As impenetrable as the prison walls appear, coronavirus still managed to get through them and, by December 20 2021, 65 cases were reported.
The fear of having coronavirus infestation far outweighed the hope that this, too, was just a moment in time and that, like all bad moments, it would pass.
To make matters worse, the Malawi Prison Service (MPS) raised concern over rising cases of Covid cases in the country’s penitentiary institutions.
As of Monday, December 20 2021, there were 65 inmates and 14 members of staff who had tested positive for coronavirus at Maula Prison in Lilongwe, Mzimba and Zomba prisons.
Out of the 65 Covid patients, 40 were prisoners from Maula, two from Mzimba District while nine were from Zomba.
MPS spokesperson Chimwemwe Shaba indicated at the time that, as one way of taking control of the situation, the 65 people— all of whom presented mild symptoms of Covid— were separated from other prisoners to avoid a situation where they could infect others.
He, however, raised concern over prisoners’ reluctance to get vaccinated, mainly because of “myths and misconceptions”.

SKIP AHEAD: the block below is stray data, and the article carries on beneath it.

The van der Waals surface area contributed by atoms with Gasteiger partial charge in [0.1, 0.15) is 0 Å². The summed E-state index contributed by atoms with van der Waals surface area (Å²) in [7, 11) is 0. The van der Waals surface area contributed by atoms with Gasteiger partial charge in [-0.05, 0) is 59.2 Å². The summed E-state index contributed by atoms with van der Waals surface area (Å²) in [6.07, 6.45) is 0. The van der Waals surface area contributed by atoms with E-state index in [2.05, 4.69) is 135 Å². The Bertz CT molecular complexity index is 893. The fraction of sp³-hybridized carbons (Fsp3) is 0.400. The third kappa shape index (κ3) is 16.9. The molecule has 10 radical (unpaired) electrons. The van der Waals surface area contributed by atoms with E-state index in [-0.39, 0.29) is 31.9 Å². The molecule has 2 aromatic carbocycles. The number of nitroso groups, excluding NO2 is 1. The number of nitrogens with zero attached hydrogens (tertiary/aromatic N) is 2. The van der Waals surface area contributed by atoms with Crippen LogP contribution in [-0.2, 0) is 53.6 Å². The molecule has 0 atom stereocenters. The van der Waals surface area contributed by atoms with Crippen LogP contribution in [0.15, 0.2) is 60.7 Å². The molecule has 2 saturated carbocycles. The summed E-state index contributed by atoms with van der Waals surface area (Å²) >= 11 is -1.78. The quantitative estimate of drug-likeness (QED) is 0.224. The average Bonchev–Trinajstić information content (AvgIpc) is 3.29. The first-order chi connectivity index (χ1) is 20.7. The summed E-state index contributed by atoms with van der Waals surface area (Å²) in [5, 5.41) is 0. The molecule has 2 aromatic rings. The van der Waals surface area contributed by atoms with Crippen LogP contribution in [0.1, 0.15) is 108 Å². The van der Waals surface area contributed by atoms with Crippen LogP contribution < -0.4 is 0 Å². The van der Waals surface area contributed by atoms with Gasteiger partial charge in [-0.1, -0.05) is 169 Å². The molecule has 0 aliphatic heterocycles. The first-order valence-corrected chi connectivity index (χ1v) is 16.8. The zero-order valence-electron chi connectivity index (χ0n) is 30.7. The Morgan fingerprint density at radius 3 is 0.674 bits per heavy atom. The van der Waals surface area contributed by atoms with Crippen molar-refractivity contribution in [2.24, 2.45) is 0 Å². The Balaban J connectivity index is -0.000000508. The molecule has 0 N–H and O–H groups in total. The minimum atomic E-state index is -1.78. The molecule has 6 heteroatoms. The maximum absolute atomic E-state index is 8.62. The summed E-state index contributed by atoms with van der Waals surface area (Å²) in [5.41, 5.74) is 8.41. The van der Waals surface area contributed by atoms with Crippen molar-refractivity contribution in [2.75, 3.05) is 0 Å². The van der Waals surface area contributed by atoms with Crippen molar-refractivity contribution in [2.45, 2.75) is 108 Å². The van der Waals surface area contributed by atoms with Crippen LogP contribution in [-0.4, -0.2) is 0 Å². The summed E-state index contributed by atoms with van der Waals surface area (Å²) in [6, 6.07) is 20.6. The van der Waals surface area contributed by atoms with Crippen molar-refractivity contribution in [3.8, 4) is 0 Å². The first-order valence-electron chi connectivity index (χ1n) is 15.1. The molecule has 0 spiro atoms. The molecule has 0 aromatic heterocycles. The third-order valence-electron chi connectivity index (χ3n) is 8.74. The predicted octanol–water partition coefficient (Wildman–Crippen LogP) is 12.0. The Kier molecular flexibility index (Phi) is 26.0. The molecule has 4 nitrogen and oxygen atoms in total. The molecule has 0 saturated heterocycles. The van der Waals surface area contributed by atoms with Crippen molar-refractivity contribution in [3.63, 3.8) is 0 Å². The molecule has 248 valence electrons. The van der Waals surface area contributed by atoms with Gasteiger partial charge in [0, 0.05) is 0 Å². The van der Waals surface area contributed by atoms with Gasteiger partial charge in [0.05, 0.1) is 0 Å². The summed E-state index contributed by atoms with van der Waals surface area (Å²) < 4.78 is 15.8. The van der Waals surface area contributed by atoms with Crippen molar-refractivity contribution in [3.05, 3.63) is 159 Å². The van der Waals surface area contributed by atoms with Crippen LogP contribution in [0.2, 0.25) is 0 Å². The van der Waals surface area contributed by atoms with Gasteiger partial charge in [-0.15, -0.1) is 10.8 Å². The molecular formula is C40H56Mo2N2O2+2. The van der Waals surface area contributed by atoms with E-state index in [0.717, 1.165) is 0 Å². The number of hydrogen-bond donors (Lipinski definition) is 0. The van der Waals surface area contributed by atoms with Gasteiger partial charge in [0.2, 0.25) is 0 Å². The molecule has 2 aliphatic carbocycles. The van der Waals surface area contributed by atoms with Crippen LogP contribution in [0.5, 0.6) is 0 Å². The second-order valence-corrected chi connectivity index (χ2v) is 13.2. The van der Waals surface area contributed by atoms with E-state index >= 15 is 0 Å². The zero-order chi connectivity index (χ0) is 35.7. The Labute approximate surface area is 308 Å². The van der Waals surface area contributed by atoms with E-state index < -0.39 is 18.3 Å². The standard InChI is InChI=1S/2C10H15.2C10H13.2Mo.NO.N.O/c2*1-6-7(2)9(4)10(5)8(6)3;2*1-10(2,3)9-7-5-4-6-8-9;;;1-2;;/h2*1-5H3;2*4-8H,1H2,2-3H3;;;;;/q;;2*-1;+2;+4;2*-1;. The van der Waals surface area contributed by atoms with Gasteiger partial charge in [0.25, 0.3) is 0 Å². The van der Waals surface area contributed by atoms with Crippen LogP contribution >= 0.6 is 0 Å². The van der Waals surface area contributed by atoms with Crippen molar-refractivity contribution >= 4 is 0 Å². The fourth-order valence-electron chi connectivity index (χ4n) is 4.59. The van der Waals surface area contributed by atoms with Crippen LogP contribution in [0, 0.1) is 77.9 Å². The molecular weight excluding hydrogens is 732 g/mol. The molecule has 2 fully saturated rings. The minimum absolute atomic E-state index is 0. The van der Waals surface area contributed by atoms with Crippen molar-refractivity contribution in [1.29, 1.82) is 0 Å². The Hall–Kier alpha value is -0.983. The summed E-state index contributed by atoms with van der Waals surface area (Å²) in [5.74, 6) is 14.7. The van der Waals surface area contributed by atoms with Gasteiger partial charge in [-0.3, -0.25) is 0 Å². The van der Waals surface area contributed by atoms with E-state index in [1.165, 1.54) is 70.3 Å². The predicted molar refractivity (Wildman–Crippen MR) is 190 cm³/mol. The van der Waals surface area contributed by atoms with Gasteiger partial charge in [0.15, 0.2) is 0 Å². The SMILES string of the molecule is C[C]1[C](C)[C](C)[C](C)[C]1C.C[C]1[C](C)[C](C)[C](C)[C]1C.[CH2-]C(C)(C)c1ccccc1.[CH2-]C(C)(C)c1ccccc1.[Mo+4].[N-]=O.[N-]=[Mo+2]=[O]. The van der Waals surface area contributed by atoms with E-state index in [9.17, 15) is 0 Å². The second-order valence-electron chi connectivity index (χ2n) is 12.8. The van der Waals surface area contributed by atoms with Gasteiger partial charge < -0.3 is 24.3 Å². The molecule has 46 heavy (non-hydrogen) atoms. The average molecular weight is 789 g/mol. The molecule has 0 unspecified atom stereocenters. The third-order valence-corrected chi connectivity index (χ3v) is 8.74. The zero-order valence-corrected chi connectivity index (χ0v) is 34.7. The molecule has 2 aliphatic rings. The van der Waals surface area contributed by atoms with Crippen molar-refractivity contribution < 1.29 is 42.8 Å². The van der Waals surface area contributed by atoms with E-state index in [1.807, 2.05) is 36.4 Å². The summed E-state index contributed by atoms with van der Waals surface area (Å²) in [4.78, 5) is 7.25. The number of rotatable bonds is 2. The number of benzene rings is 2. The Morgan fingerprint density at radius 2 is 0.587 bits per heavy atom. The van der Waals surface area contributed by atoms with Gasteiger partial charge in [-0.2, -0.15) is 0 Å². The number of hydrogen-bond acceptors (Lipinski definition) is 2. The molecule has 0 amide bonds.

“We have been sensitising them to the importance of getting vaccinated and we do this in collaboration with our colleagues from district health offices because up to now some inmates are reluctant to get the vaccines,” he said.
Centre for Human Rights Education Advice and Assistance Executive Director Victor Mhango indicated at the time that people who visit prisons could be the ones that were increasing prisoners’ chances of getting infected with coronavirus.
“People going in to see inmates are the ones that put them [inmates] at risk of getting the disease, which is why they [visitors] need to be tested before they interact with them and that is the only way we could save some [inmates] from contracting the virus,” he said.
However, congestion has been another ‘silent’ challenge to prison authorities’ efforts to stem coronavirus.
As at now, Malawi’s prisons are grappling with congestion, with inmates’ figures staggering at over 13,700 against the holding capacity of about 7,000.
This is worrying, said human rights activist Edward Chaka, citing rising cases of Covid in Malawi.
“At a time Malawians thought the Covid threat was over, coronavirus cases have resurfaced in the country and no one, be it those in prison and those outside it, is safe.
“Malawians must join hands with Ministry of Health officials so that, together, we can address challenges related to coronavirus infestation,” Chaka said.
Health rights advocate Maziko Matemba echoed the sentiments, saying there was a need for health officials to intensify Covid vaccination campaigns.
He said the country has enough arsenal, in terms of Covid vaccines, such that people have no excuse for not getting vaccinated.
Malawi has Oxford- AstraZeneca, Pfizer and Johnson & Johnson (J&J) vaccines.
Just recently, the Ministry of Health announced that it had started administering J&J second dose after it got information that an additional dose can enhance one’s immunity.